The Medici supported people who went to remote places to acquire knowledge from people distanced by time. We are crowdsourcing ourselves to acquire remote knowledge from people distanced by geography, economics, and culture. Some seek obscure videos to prove they can find viral material before it’s gone viral. Others are taking that material and learning from it. The video I described above was produced by a charity that advocates for as simple a thing as fresh water. It highlights the reality of people who are normally treated as abstractions.

If this Renaissance (there will be more so maybe we should number them) is about getting past us versus them to realizing that we is global, then we’d be effecting a change greater than any seen in history. That’s heady stuff. Considering the pace of change now, this Renaissance may take decades instead of centuries.

Last night there was also a tsunami alert. Well, there was actually a magnitude eight earthquake too, but the news emphasized the tsunami because it might reach “us”. The warning wasn’t necessary. Google News said so. This morning I had to dig to find any news about the quake. Magnitude eight quakes should be major new events. But very few people were affected. They lived on islands in the South Pacific. So, evidently, it didn’t matter. Evidently, “they” didn’t matter.

My book is titled Dream. Invest. Live. because personal finance is not just about Invest. Invest. Invest. Dreaming and Living are global. Though some dream of a second router; others dream of clean water. I dream of health, emotional ease, and financial security, at the very least. (aka Live Long and Prosper) For now, the basis of the Invest part remains valid enough. But the Renaissance was funded by a revolution in finance. Another could happen again. Ask the Occupy crowd.

Economies are definitely changing. The price of energy may begin to limit travel, and travel is one of the best ways to change perspectives from abstract to real. (Check a recently published excerpt from my Scotland book.) Fortunately, the Internet has come along and provided new ways for us to learn about the rest of us. Am I a Renaissance man? Maybe, but I believe that the courageous, the curious, and even the naive who explore the world via any device may be creating a generation of Renaissance people. The show about the Medici started with the origins of the word renaissance. It basically means rebirth, which is a messy, creative, and positive event. We may be our civilization’s midwives.

About Tom Trimbath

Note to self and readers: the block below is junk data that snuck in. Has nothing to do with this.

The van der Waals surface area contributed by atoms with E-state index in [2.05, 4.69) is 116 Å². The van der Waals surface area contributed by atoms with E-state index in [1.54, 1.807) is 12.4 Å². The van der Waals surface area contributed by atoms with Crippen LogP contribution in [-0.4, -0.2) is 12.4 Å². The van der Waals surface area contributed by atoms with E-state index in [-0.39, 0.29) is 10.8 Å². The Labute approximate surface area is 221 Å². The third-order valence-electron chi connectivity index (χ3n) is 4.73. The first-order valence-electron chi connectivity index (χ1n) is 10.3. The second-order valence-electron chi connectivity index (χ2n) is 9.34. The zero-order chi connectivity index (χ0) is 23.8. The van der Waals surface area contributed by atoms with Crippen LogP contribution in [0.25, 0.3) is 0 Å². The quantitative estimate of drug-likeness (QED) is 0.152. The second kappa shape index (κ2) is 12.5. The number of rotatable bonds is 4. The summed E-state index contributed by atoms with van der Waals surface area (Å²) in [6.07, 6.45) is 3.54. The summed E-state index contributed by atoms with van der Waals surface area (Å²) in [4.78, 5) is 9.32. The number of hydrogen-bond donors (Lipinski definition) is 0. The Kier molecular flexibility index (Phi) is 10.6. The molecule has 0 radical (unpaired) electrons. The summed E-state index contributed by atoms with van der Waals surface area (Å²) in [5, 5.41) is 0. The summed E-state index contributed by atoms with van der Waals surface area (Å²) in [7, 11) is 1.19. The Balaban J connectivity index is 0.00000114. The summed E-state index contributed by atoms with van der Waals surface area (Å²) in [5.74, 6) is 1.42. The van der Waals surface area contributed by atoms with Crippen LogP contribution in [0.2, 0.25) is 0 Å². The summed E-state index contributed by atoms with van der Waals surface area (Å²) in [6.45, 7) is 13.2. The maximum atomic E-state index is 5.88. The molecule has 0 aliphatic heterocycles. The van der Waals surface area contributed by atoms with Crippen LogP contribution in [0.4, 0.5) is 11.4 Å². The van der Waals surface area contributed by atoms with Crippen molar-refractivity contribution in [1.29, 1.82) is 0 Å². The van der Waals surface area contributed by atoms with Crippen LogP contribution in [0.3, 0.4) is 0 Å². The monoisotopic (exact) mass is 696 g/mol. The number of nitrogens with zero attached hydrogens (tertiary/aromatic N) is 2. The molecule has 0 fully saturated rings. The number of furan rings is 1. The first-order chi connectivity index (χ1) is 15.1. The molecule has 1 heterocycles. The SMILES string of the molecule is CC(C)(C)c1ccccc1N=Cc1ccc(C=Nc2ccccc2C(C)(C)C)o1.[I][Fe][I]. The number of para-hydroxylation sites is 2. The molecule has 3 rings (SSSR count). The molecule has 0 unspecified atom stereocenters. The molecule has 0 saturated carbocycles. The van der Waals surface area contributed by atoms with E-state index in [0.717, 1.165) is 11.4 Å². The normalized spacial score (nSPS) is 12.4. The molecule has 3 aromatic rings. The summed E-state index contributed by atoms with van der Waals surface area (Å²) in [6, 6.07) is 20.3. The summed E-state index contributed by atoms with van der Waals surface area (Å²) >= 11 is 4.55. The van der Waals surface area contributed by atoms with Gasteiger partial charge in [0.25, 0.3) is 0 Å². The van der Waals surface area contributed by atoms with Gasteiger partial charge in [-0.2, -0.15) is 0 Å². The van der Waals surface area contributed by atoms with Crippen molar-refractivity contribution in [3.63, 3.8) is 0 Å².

consultant / entrepreneur / writer / photographer / speaker / aerospace engineer / semi-semi-retired More info at: https://trimbathcreative.wordpress.com/about/ and at my amazon author page: http://www.amazon.com/-/e/B0035XVXAA
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2 Responses to Renaissance Rebirth

  1. Susan Averett says:

    Wow, this is an incredibly insightful piece, Tom. It gave me lots to think about. Thank you! And thanks so much for the shout-out, too. That was lovely. What came up for me as I was reading this was that the word “invest” can have different meanings, in that we can invest in different things, in different ways. We tend to think of investing and investment as related to money, but actually, we can invest our time, love, energy, intention in anything….. Just sharing that…. not really sure if there is a specific point to this train of thought or not…. unless maybe it’s something about how important it is to invest in something that matters to you, regardless of what it is, or whether or not it matters to anyone else. We all need to invest ourselves in something in order to make a difference and keep the ol’ ball spinning… I truly appreciate your perspectives and always look forward to your posts. Thanks again!

    Sue Averett The Enchanted Studio photographic and healing arts http://www.the-enchanted-studio.com

  2. Invest definitely has many definitions. In the book, The Millionaire Next Door, they point out that investing in yourself is one of the primary ways that the millionaire next door may have become a millionaire. That isn’t the only measure.

    Investing in yourself (or even your Self) can mean education, self-appreciation, developing self-esteem, developing talents and skills, and investing in those fragments of time called a life. That may produce a source of income.

    Of the two things we have to invest, time and money, time is the more valuable. Unfortunately, money is the basis of our economy. There is the disconnect that each of us must resolve, typically by making so much money, or trying to, that we have spare time.

    In my case, I’ve been the Millionaire Next Door, and I’ve also invested a lot of time in my personal development. Now it is time to have both simultaneously and persistently.